Referring to FIG. 7, a standing-wave laser embodiment 120 constructed in accordance with the present invention is shown. The standing-wave laser embodiment is similar in construction as the traveling-wave laser embodiment with similar components. A coherent light beam is generated by a semiconductor diode amplifier 122. The diode amplifier 122 has a back and front facet 124 and 126. The light beam exits from the front facet 126 and passes through a collimating lens 128. The light beam is transmitted to a phase modulator 130 which modulates the resonant optical frequency of the laser by an input sawtooth or triangular voltage waveform. The light beam then passes through a polarizing beam splitter 132 and an etalon 138. The polarizing beam splitter 132 rejects vertically polarized light and allows horizontally polarized light to pass through. The etalon 138 selects and stabilizes a single longitudinal mode of the laser cavity, reduces the laser's linewidth, and further reduces the noise level. The light beam then passes through a beam splitter 140, which splits the light into two portions. The first light portion is further divided into two by a wavelength-selective grating 142 variable by a piezoelectric drive 144. One portion of the divided light becomes detected by a detector 146, which senses the power of the light output for stabilizing the single longitudinal mode. The sensed light power or intensity is provided to a computer 148 which uses this information to change the position of the grating 142 by controlling the piezoelectric drive 144 to achieve and maintain the transmission maximum of the etalon 138.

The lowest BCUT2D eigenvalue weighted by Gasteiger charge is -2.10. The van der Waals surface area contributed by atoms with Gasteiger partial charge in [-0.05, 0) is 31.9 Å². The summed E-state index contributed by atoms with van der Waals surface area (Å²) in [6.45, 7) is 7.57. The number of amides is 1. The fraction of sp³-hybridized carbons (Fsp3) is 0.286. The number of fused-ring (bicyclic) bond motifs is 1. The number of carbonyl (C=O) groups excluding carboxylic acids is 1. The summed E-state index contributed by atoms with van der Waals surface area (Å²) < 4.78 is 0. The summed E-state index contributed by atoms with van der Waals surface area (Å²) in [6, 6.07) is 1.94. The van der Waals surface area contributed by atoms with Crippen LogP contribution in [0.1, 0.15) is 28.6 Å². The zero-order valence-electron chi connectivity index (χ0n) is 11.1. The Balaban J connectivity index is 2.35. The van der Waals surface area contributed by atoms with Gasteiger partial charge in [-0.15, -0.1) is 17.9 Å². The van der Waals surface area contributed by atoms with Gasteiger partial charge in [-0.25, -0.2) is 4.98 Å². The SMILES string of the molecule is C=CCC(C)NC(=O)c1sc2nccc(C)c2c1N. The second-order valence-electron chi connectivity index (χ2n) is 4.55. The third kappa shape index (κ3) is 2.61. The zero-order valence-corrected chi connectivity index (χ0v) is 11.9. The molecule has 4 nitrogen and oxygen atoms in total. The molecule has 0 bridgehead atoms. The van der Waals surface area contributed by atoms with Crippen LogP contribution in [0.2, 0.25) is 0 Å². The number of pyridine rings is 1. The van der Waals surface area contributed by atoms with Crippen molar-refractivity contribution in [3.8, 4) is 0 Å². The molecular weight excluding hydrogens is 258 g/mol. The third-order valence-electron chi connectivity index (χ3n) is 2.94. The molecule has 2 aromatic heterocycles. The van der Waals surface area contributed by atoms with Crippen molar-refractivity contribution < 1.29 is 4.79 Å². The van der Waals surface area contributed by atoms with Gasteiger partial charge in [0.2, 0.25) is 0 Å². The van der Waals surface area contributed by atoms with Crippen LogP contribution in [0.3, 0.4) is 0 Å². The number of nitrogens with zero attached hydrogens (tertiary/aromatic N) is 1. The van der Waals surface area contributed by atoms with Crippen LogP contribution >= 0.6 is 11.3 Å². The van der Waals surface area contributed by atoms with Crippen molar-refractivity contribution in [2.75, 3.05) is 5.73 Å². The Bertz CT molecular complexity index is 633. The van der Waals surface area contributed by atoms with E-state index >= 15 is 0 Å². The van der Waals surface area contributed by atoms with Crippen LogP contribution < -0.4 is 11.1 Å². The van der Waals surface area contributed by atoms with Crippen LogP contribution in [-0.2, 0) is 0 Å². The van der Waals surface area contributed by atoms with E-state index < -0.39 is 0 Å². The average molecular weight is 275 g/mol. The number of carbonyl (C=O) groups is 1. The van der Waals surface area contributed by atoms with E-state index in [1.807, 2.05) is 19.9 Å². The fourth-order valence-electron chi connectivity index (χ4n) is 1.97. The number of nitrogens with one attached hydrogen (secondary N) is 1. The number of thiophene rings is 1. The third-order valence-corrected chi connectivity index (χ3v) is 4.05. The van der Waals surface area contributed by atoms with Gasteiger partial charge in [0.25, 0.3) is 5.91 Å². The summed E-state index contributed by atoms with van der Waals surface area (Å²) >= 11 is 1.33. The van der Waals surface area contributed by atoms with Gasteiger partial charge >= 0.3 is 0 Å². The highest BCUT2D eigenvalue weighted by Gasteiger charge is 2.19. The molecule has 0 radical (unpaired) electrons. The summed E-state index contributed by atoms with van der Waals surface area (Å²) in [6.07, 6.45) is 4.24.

The other portion of the light beam divided by the grating 142 returns along the same path toward the diode amplifier 122 and is reflected back by the back facet 124 of the diode amplifier 122. Therefore, variation in the grating position changes the laser cavity or the effective path length of the light to track the maximum transmission intensity of the etalon 138.